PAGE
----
When Target announced in December that its credit and customer records had been hacked, and news of similar breaches at other retailers followed, it was a pivotal moment for data security.
Merchants jumped to upgrade and protect their systems. Along with data security companies, payment processors and lawmakers on Capitol Hill they joined a growing chorus calling for better standards and technology to safeguard data.
Target, after acknowledging that as many as 110 million customers had personal information and card data stolen, said it would speed up its adoption of more secure payment technology. Suddenly, banks were being pressured to issue customers new cards with microchips, which have been used in Europe for more than 20 years. Congressional committees asked, with urgency, what more could be done.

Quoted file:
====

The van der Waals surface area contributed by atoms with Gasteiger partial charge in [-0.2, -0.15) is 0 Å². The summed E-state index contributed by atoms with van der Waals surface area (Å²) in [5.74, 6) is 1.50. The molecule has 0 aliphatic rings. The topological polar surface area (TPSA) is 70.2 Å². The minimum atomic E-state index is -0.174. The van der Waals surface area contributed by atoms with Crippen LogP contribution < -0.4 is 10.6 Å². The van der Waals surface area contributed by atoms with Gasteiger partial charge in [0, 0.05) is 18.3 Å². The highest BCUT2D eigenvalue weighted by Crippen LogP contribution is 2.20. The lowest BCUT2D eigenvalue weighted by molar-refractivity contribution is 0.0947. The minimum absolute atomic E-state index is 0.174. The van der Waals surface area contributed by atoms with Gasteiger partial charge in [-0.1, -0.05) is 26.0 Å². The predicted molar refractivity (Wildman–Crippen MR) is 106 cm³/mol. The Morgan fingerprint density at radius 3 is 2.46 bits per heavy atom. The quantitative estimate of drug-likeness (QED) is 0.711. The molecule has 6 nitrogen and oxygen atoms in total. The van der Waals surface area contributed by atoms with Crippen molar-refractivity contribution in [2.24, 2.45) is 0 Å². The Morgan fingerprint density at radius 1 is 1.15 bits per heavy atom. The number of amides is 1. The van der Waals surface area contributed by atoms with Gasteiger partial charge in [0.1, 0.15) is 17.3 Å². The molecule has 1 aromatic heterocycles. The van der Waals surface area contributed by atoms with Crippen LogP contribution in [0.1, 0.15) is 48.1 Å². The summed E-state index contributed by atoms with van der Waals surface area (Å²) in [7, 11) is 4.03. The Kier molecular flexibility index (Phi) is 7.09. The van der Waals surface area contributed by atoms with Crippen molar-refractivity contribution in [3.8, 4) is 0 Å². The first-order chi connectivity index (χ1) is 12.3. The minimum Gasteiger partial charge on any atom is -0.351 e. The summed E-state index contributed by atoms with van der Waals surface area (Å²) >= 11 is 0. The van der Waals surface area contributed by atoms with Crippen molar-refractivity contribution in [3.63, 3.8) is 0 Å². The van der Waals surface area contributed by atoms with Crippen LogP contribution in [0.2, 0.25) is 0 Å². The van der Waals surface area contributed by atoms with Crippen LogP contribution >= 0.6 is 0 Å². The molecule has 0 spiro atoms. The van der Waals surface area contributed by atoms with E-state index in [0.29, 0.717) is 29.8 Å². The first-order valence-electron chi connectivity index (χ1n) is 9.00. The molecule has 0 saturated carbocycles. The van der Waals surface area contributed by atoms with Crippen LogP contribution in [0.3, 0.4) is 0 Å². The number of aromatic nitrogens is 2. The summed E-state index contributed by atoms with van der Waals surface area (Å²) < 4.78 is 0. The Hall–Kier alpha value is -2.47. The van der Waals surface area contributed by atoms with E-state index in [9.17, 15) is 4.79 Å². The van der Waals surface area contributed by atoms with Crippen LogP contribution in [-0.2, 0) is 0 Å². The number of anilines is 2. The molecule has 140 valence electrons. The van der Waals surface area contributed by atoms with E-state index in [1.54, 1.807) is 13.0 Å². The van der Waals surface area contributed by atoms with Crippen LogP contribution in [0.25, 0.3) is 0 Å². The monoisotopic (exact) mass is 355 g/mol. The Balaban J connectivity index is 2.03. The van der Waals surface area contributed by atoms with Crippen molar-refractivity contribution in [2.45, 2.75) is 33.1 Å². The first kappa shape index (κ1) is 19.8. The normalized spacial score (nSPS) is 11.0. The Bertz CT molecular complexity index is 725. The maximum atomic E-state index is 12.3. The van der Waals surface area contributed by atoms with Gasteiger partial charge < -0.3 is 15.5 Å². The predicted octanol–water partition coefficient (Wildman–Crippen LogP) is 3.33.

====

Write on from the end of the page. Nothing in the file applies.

Though Target’s hack may have been the impetus for the uproar, underlying the conversation is a threat that’s been growing for years: Data hackers increasingly operating like businesses, with sophisticated networks of criminals hawking a lucrative product — our identities.